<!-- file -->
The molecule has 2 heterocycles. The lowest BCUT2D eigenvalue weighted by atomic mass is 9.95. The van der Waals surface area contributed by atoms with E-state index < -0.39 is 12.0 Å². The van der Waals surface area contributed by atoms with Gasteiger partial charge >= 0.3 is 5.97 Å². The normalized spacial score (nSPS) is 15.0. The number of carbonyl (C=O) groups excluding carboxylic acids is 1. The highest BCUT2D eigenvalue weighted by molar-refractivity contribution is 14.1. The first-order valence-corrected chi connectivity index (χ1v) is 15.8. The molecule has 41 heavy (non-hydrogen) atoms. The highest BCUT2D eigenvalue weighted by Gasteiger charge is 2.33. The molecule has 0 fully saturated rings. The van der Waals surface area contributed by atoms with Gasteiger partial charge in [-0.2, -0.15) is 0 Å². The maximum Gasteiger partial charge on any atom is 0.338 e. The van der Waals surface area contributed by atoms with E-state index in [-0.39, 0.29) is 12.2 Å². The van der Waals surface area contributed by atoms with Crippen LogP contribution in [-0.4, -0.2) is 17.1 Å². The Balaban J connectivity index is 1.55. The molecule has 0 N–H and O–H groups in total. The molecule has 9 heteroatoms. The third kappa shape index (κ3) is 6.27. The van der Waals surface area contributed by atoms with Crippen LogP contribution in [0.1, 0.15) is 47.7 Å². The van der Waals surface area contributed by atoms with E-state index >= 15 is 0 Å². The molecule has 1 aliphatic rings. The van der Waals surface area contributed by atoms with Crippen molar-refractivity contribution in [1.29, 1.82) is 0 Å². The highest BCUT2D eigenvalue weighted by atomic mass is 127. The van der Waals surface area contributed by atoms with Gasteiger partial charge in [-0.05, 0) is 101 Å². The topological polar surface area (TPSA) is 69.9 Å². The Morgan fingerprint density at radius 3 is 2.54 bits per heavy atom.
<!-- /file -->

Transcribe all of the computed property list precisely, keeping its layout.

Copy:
The molecule has 2 heterocycles. The lowest BCUT2D eigenvalue weighted by atomic mass is 9.95. The van der Waals surface area contributed by atoms with E-state index < -0.39 is 12.0 Å². The van der Waals surface area contributed by atoms with Gasteiger partial charge >= 0.3 is 5.97 Å². The normalized spacial score (nSPS) is 15.0. The number of carbonyl (C=O) groups excluding carboxylic acids is 1. The highest BCUT2D eigenvalue weighted by molar-refractivity contribution is 14.1. The first-order valence-corrected chi connectivity index (χ1v) is 15.8. The molecule has 41 heavy (non-hydrogen) atoms. The highest BCUT2D eigenvalue weighted by Gasteiger charge is 2.33. The molecule has 0 fully saturated rings. The van der Waals surface area contributed by atoms with Gasteiger partial charge in [-0.2, -0.15) is 0 Å². The maximum Gasteiger partial charge on any atom is 0.338 e. The van der Waals surface area contributed by atoms with E-state index in [-0.39, 0.29) is 12.2 Å². The van der Waals surface area contributed by atoms with Crippen LogP contribution in [-0.4, -0.2) is 17.1 Å². The Balaban J connectivity index is 1.55. The molecule has 0 N–H and O–H groups in total. The molecule has 9 heteroatoms. The third kappa shape index (κ3) is 6.27. The van der Waals surface area contributed by atoms with Crippen LogP contribution in [0.1, 0.15) is 47.7 Å². The van der Waals surface area contributed by atoms with E-state index >= 15 is 0 Å². The molecule has 1 aliphatic rings. The van der Waals surface area contributed by atoms with Crippen molar-refractivity contribution in [1.29, 1.82) is 0 Å². The highest BCUT2D eigenvalue weighted by atomic mass is 127. The van der Waals surface area contributed by atoms with Gasteiger partial charge in [-0.05, 0) is 101 Å². The topological polar surface area (TPSA) is 69.9 Å². The Morgan fingerprint density at radius 3 is 2.54 bits per heavy atom.